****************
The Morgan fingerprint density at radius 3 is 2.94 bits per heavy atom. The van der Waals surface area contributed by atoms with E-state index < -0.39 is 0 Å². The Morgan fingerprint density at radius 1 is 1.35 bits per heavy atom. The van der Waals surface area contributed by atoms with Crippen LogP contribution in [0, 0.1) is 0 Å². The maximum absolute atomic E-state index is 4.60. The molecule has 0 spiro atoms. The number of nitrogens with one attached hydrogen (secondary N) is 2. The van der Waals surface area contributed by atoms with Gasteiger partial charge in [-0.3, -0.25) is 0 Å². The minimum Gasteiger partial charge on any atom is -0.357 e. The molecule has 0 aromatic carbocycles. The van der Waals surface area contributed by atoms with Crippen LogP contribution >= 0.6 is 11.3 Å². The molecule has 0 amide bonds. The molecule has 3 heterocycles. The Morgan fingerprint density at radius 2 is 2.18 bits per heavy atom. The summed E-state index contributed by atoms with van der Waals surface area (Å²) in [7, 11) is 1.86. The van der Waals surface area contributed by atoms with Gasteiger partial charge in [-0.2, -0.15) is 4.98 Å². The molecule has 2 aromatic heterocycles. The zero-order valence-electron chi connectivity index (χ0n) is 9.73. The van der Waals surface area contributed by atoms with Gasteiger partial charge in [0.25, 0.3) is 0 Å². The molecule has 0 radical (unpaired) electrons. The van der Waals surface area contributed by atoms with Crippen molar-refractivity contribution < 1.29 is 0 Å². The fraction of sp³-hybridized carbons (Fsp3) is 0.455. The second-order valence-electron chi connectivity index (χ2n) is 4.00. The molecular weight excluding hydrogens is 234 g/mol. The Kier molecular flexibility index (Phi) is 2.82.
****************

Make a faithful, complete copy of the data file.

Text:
The Morgan fingerprint density at radius 3 is 2.94 bits per heavy atom. The van der Waals surface area contributed by atoms with E-state index < -0.39 is 0 Å². The Morgan fingerprint density at radius 1 is 1.35 bits per heavy atom. The van der Waals surface area contributed by atoms with Crippen LogP contribution in [0, 0.1) is 0 Å². The maximum absolute atomic E-state index is 4.60. The molecule has 0 spiro atoms. The number of nitrogens with one attached hydrogen (secondary N) is 2. The van der Waals surface area contributed by atoms with Gasteiger partial charge in [-0.3, -0.25) is 0 Å². The minimum Gasteiger partial charge on any atom is -0.357 e. The molecule has 0 aromatic carbocycles. The van der Waals surface area contributed by atoms with Crippen LogP contribution >= 0.6 is 11.3 Å². The molecule has 0 amide bonds. The molecule has 3 heterocycles. The Morgan fingerprint density at radius 2 is 2.18 bits per heavy atom. The summed E-state index contributed by atoms with van der Waals surface area (Å²) in [7, 11) is 1.86. The van der Waals surface area contributed by atoms with Gasteiger partial charge in [-0.2, -0.15) is 4.98 Å². The molecule has 2 aromatic heterocycles. The zero-order valence-electron chi connectivity index (χ0n) is 9.73. The van der Waals surface area contributed by atoms with Gasteiger partial charge in [0.25, 0.3) is 0 Å². The molecule has 0 radical (unpaired) electrons. The van der Waals surface area contributed by atoms with Crippen molar-refractivity contribution < 1.29 is 0 Å². The fraction of sp³-hybridized carbons (Fsp3) is 0.455. The second-order valence-electron chi connectivity index (χ2n) is 4.00. The molecular weight excluding hydrogens is 234 g/mol. The Kier molecular flexibility index (Phi) is 2.82.